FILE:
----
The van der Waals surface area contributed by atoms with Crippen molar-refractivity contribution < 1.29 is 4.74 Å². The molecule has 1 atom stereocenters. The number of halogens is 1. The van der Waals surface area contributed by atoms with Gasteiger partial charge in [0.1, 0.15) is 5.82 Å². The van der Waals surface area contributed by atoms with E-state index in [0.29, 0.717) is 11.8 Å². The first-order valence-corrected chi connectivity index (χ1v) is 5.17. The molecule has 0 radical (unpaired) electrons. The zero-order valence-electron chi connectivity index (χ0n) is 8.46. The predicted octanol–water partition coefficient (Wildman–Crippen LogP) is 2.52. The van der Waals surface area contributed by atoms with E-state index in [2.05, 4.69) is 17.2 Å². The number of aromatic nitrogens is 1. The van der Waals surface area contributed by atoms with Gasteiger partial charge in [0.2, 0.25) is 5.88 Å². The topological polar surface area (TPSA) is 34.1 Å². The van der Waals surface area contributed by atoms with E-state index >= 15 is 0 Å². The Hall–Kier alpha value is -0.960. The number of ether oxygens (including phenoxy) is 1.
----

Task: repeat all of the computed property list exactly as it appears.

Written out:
The van der Waals surface area contributed by atoms with Crippen molar-refractivity contribution < 1.29 is 4.74 Å². The molecule has 1 atom stereocenters. The number of halogens is 1. The van der Waals surface area contributed by atoms with Gasteiger partial charge in [0.1, 0.15) is 5.82 Å². The van der Waals surface area contributed by atoms with E-state index in [0.29, 0.717) is 11.8 Å². The first-order valence-corrected chi connectivity index (χ1v) is 5.17. The molecule has 0 radical (unpaired) electrons. The zero-order valence-electron chi connectivity index (χ0n) is 8.46. The predicted octanol–water partition coefficient (Wildman–Crippen LogP) is 2.52. The van der Waals surface area contributed by atoms with E-state index in [2.05, 4.69) is 17.2 Å². The number of aromatic nitrogens is 1. The van der Waals surface area contributed by atoms with Gasteiger partial charge in [0.2, 0.25) is 5.88 Å². The topological polar surface area (TPSA) is 34.1 Å². The van der Waals surface area contributed by atoms with E-state index >= 15 is 0 Å². The Hall–Kier alpha value is -0.960. The number of ether oxygens (including phenoxy) is 1.